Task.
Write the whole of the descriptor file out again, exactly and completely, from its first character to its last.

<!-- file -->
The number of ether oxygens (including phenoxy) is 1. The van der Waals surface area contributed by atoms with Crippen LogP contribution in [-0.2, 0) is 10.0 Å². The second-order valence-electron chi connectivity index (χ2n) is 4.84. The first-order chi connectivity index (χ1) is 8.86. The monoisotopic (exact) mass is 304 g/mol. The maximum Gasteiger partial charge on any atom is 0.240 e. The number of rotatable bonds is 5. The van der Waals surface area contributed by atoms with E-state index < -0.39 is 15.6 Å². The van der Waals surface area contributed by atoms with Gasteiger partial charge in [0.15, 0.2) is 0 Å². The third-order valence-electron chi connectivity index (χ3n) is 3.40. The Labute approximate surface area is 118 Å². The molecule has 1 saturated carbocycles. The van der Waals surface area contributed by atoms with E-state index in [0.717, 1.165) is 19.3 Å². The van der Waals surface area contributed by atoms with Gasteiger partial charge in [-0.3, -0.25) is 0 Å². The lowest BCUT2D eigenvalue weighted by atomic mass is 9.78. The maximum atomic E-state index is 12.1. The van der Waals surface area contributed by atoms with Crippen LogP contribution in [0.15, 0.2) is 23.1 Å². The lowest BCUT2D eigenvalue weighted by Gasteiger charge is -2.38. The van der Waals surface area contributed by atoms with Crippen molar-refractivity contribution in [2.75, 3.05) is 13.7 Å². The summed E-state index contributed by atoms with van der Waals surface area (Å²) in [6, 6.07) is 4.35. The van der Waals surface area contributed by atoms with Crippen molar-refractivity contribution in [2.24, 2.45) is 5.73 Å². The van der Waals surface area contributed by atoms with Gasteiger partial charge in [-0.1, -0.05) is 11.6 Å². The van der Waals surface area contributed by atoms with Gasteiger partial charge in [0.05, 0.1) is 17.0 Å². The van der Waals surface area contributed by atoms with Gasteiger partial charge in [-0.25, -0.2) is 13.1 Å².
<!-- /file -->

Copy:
The number of ether oxygens (including phenoxy) is 1. The van der Waals surface area contributed by atoms with Crippen LogP contribution in [-0.2, 0) is 10.0 Å². The second-order valence-electron chi connectivity index (χ2n) is 4.84. The first-order chi connectivity index (χ1) is 8.86. The monoisotopic (exact) mass is 304 g/mol. The maximum Gasteiger partial charge on any atom is 0.240 e. The number of rotatable bonds is 5. The van der Waals surface area contributed by atoms with E-state index < -0.39 is 15.6 Å². The van der Waals surface area contributed by atoms with Gasteiger partial charge in [0.15, 0.2) is 0 Å². The third-order valence-electron chi connectivity index (χ3n) is 3.40. The Labute approximate surface area is 118 Å². The molecule has 1 saturated carbocycles. The van der Waals surface area contributed by atoms with E-state index in [0.717, 1.165) is 19.3 Å². The van der Waals surface area contributed by atoms with Gasteiger partial charge in [-0.3, -0.25) is 0 Å². The lowest BCUT2D eigenvalue weighted by atomic mass is 9.78. The maximum atomic E-state index is 12.1. The van der Waals surface area contributed by atoms with Crippen LogP contribution in [0.15, 0.2) is 23.1 Å². The lowest BCUT2D eigenvalue weighted by Gasteiger charge is -2.38. The van der Waals surface area contributed by atoms with Crippen molar-refractivity contribution in [2.75, 3.05) is 13.7 Å². The summed E-state index contributed by atoms with van der Waals surface area (Å²) in [6, 6.07) is 4.35. The van der Waals surface area contributed by atoms with Crippen molar-refractivity contribution in [2.24, 2.45) is 5.73 Å². The van der Waals surface area contributed by atoms with Gasteiger partial charge in [-0.1, -0.05) is 11.6 Å². The van der Waals surface area contributed by atoms with Gasteiger partial charge in [0.05, 0.1) is 17.0 Å². The van der Waals surface area contributed by atoms with Gasteiger partial charge in [-0.25, -0.2) is 13.1 Å².